Poetry, "palpable and mute like a globed fruit," or maybe fresh concrete, is making an impression.
"A poem should be motionless in time
As the moon climbs."
From "Ars Poetica," by Archibald MacLeish
Poetry has stamped an indelible impression upon Northfield. This spring, the city began locking up some of its best poets' work by imbedding it in a humble, immobile place that will be viewable for decades -- downtown sidewalks.
"Poetry is just one door into the artistic experience, but it's a very accessible medium," said poet and author Leslie Schultz, a member of the city's Arts and Culture Commission. It organized the sidewalk poetry contest in the Cannon River town, nestled between St. Olaf and Carleton colleges.
Poetry "lights up the brain," Snyder added. "It's joyful. It's playful. It's exciting. There's just no downside to encountering a poem here and there in your life."
The contest began in 2011 with nine winners, whose poems began appearing underfoot this spring. Another 10 winners were chosen this year by five judges who could see the poems, but not their lyrical authors' names until the winners were selected.
More than 100 poets, including a fourth-grader, a Carleton College student, a City Council member and senior citizens, have submitted 210 brief poems (one or two each) in the two annual contests.
"A poem should be palpable and mute
Like a globed fruit."
Schultz has her winning epigram embedded in a sidewalk slab:
"Tonight, a red star
catches in the elms,
the moon burns
on the horizon,
the whole world
even my breath."
For Schultz, "Poetry is language at its most compressed. It's everyday language, like leaves on a tree. Over time, the leaves compress into coal and then into diamonds. For me a poem is like a diamond. It starts as something organic and ordinary and through the pressure and heat of living and experience, it becomes very compressed."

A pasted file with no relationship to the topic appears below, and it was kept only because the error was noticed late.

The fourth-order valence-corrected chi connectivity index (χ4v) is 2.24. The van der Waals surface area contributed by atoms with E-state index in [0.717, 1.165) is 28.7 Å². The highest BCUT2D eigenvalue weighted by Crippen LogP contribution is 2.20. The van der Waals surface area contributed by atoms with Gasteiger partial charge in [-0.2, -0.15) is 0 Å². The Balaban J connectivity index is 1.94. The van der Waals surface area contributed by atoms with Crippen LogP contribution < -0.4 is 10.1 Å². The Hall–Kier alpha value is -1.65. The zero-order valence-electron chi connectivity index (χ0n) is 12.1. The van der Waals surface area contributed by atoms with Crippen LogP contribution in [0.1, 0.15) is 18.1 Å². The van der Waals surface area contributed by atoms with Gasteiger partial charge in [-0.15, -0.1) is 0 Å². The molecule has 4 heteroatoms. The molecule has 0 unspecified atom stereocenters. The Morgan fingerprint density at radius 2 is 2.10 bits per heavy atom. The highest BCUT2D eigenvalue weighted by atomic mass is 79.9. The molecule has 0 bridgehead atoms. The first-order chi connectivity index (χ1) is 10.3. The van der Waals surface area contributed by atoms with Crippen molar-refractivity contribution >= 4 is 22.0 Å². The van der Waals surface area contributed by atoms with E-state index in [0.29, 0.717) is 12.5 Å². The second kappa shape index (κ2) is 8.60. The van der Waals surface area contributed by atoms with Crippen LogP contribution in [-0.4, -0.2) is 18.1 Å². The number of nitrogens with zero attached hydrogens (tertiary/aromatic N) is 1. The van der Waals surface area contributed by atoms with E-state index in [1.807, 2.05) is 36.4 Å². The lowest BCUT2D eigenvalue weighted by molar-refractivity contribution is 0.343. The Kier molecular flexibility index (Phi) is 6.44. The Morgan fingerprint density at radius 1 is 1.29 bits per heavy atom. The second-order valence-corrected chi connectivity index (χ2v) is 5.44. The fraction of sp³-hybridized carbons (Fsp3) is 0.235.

Another winning poet is Matthew Fitzgerald, who wrote:
"My father asked if I wanted the farm
Looking across the still barren fields
Praying for rain
Fearing thunder and God
I wondered what would happen
If I said, 'yes.' "
"A poem should not mean
Rob Hardy entered winning poems both years. He sat on a sunlit bench one weekday morning by his unsigned ditty imprinted in a white circle of pavement at Bridge Square. It ends like this:
"Something happened here:
wind tugged at someone's umbrella,
Hardy, who has been published in Minnesota Monthly and elsewhere, said he writes poems about his kids, insects and ordinary things.
"Making poetry is trying to get you to look at things in a new way. It helps you express yourself better to have that exposure to carefully crafted language," he said. "It's fun to try to come up with new words for something that hasn't been done in that way before."
Why should the city enshrine unsigned poems in concrete?
"It gives people a focus on a walk through downtown," he said. "It is an expression of the spirit of the town."
City Engineer Joe Stapf watched recently as workers stepped on a plastic mold of a poem to sink the letters into wet concrete outside Quality Bakery on Division Street. Stapf provided the arts commission with a list of old, cracked sidewalks that could be replaced by poem-bearing beacons. Being a poetry judge alongside profs and poets this year "opened up a whole lot of awareness for me," Staph said.
Although business owners like having sidewalk poetry near their shops, Staph said, a few residents have called it a waste of money. He noted the concrete poetry work was covered by grants.
Across Division Street, Ellen Cox stopped to read a sidewalk poem by Brenda Hellen:
"When the songs of our grandmothers
fill our mouths
we are obliged to sing."
"I love this poem," said Cox, 60. "I sing a lot with my grandchildren. My 2 1/2-year-old granddaughter believes she is obligated to sing. She sings and she loves poetry. I am excited about showing her these poems on the sidewalk. It's a good start, toward poetry and public art."
Jim Adams • 952-746-3283